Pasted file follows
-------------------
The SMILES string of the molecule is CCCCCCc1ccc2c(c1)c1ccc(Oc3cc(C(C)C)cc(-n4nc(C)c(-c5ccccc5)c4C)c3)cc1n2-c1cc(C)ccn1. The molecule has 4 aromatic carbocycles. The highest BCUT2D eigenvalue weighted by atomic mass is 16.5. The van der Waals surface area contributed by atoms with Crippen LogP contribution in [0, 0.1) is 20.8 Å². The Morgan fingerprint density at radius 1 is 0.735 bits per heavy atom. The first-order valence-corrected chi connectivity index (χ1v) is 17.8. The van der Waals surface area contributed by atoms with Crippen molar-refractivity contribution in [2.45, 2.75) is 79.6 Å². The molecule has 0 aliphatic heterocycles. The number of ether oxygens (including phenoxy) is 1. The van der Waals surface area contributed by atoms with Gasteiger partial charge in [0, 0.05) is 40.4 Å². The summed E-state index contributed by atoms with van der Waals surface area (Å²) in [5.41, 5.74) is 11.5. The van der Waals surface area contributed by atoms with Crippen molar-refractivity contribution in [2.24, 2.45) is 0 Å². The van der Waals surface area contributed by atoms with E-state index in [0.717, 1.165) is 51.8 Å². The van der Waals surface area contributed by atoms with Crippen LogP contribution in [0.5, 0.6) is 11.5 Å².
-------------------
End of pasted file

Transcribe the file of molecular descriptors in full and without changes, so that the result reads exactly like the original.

The SMILES string of the molecule is CCCCCCc1ccc2c(c1)c1ccc(Oc3cc(C(C)C)cc(-n4nc(C)c(-c5ccccc5)c4C)c3)cc1n2-c1cc(C)ccn1. The molecule has 4 aromatic carbocycles. The highest BCUT2D eigenvalue weighted by atomic mass is 16.5. The van der Waals surface area contributed by atoms with Crippen LogP contribution in [0, 0.1) is 20.8 Å². The Morgan fingerprint density at radius 1 is 0.735 bits per heavy atom. The first-order valence-corrected chi connectivity index (χ1v) is 17.8. The van der Waals surface area contributed by atoms with Crippen molar-refractivity contribution in [2.45, 2.75) is 79.6 Å². The molecule has 0 aliphatic heterocycles. The number of ether oxygens (including phenoxy) is 1. The van der Waals surface area contributed by atoms with Gasteiger partial charge in [0, 0.05) is 40.4 Å². The summed E-state index contributed by atoms with van der Waals surface area (Å²) in [5.41, 5.74) is 11.5. The van der Waals surface area contributed by atoms with Crippen molar-refractivity contribution in [2.24, 2.45) is 0 Å². The van der Waals surface area contributed by atoms with E-state index in [0.717, 1.165) is 51.8 Å². The van der Waals surface area contributed by atoms with Crippen LogP contribution in [0.5, 0.6) is 11.5 Å².